Film industry delays releases, adjusts content after attacks

Amy Hackbarth

Spartacus and Mariah Carey replaced angry reptiles and exploding planes this week as the film industry adjusted its content for appropriateness following the Sept. 11 terrorist attacks.

From Har Mar to Hollywood, the film industry scrambled to slate inoffensive programming as well as aid in the relief effort.

The Heights Theater in Columbia Heights traded the 1998 film “Godzilla” for the 1960 drama “Spartacus” because “Godzilla” was set in New York.

“Big Trouble,” which includes a scene with a bomb on board an airplane, was pulled from its Sept. 21 release date. Mariah Carey’s film debut in “Glitter” led the box office instead.

This isn’t the first time the film industry has altered its content because of social events, said Eric Mueller, director of production at the Minnesota Film Board.

“After the incident in Columbine, people were pulling projects that involved guns in high school,” he said.

The teen drama “O,” a modernized version of William Shakespeare’s “Othello,” came out this fall, two years after its original release date. The film includes a high school shooting scene.

Mueller said the film industry often adjusts its content to resemble real-life events.

The 1997 film “Wag the Dog,” for instance, drew public interest because of its similarities to the scandal involving former President Bill Clinton and intern Monica Lewinsky.

The attacks affected the production of some film projects as well.

“Joe Somebody,” a comedy starring Tim Allen, encountered problems when trying to film in Minneapolis last week, Mueller said.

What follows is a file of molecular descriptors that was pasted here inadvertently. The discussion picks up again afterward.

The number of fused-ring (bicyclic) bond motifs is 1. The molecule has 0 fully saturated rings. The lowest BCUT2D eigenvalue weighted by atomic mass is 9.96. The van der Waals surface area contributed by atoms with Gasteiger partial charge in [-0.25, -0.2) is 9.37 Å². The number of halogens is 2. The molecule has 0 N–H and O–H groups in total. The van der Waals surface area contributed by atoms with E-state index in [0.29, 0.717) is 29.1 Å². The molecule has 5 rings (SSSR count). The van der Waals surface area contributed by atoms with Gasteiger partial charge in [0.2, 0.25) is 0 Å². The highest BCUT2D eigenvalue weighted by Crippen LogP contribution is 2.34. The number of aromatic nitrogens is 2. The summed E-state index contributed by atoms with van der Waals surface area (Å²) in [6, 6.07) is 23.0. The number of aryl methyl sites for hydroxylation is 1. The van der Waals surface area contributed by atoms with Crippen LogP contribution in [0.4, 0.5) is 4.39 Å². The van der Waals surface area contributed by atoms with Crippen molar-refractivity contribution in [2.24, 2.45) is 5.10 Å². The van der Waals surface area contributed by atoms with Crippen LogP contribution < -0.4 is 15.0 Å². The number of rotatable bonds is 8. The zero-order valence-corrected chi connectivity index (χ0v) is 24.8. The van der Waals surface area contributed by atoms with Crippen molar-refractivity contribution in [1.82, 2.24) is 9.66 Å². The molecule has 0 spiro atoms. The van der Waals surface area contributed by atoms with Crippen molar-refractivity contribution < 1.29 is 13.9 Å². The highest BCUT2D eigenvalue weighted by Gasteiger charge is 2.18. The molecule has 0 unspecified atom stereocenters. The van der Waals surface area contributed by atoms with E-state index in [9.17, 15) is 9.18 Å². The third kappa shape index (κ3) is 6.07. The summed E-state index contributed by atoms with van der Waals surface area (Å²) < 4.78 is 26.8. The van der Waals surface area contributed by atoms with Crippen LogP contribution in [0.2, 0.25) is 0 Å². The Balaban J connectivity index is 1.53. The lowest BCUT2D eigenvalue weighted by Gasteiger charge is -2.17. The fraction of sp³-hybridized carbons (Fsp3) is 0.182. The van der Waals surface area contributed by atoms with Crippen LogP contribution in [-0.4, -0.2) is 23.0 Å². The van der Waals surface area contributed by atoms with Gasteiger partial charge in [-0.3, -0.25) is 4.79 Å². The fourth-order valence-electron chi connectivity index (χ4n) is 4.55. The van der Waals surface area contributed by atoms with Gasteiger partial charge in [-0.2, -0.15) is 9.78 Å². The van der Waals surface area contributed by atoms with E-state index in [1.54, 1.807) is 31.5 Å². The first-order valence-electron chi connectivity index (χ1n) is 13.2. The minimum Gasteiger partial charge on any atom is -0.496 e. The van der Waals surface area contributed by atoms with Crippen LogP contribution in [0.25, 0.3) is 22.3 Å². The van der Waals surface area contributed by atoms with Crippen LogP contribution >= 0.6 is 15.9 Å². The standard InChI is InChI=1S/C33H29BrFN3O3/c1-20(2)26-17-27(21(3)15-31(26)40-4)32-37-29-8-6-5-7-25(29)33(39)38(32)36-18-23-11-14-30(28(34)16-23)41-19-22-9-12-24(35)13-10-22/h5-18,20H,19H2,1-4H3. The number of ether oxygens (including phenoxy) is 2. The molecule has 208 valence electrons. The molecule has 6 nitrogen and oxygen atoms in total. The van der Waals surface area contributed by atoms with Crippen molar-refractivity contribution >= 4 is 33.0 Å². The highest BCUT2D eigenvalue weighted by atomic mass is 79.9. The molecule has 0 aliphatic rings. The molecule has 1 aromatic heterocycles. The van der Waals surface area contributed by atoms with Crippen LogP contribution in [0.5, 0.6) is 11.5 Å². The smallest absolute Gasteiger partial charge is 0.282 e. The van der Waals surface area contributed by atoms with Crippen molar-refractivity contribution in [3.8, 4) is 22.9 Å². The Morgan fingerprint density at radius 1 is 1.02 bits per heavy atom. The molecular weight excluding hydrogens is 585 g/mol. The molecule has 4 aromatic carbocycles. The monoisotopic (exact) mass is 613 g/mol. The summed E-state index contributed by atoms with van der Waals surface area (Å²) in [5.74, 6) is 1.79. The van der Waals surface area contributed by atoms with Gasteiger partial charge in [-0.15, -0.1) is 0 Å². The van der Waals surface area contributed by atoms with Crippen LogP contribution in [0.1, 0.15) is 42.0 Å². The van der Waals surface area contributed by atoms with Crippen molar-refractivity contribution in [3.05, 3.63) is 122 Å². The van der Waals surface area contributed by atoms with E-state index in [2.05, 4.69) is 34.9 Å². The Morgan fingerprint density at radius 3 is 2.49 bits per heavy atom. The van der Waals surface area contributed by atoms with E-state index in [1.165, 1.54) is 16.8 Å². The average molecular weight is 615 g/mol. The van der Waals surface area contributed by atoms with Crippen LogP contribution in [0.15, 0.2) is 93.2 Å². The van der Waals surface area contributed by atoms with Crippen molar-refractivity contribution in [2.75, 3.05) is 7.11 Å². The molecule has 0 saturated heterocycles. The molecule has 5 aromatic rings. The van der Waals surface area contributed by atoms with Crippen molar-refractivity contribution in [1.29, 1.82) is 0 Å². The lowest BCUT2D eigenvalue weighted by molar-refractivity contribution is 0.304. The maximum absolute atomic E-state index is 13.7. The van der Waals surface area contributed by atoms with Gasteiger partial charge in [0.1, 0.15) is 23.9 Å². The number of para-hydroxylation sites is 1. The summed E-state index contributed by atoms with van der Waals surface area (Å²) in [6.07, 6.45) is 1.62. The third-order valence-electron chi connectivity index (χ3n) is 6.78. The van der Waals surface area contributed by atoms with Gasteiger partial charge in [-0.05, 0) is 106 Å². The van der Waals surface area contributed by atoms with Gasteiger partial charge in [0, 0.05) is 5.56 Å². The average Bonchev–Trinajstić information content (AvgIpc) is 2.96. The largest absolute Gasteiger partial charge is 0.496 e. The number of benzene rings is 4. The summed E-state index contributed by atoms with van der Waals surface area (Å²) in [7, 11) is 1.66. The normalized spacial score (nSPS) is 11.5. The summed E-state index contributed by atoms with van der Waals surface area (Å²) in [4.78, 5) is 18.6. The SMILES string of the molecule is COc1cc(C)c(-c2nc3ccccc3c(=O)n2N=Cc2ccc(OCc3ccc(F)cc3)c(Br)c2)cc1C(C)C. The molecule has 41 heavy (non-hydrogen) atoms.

Several shots featured a helicopter, but a Federal Aviation Administration ban on helicopter flight prevented filming. Mueller said the shots would be filmed once the ban was lifted.

Besides changing release dates, film content and production schedules, the arts community is trying to use film as a method of healing after the attacks.

“We know that the arts have a unique ability to heal the wounds in society,” said Robert Booker, executive director of the Minnesota State Arts Board, in a written statement.

“Truly, the arts are valued as a way to help us deal with turmoil in our lives,” he said.

Approximately 400 theaters nationwide donated Tuesday’s proceeds to relief funds in New York City and Washington, D.C.

Movie theater attendance is typically low on Tuesdays, said Hugh Wronski, city manager of the Landmark Theaters.

“They probably didn’t want to take money away from theaters on a Friday night when they’re releasing films,” Wronski said.

Even so, Wronski said Landmark’s Minneapolis theaters, Lagoon Cinema and Uptown Theatre can each raise more than a thousand dollars on a weeknight.

In recognition of the attacks, the University Film Society will show the 1996 film “Summer in La Goulette,” a comedy portraying the relationships among Islamic, Jewish and Christian families.

“Summer in La Goulette” will run Sept. 29 through Oct. 4.

Al Milgrom, director of the University Film Society, said he hopes the film will strengthen ethnic ties.

“We’re hoping this film will instill a feeling of togetherness,” Milgrom said. “We’re trying to see if movies can bring any sort of recovery to the public.”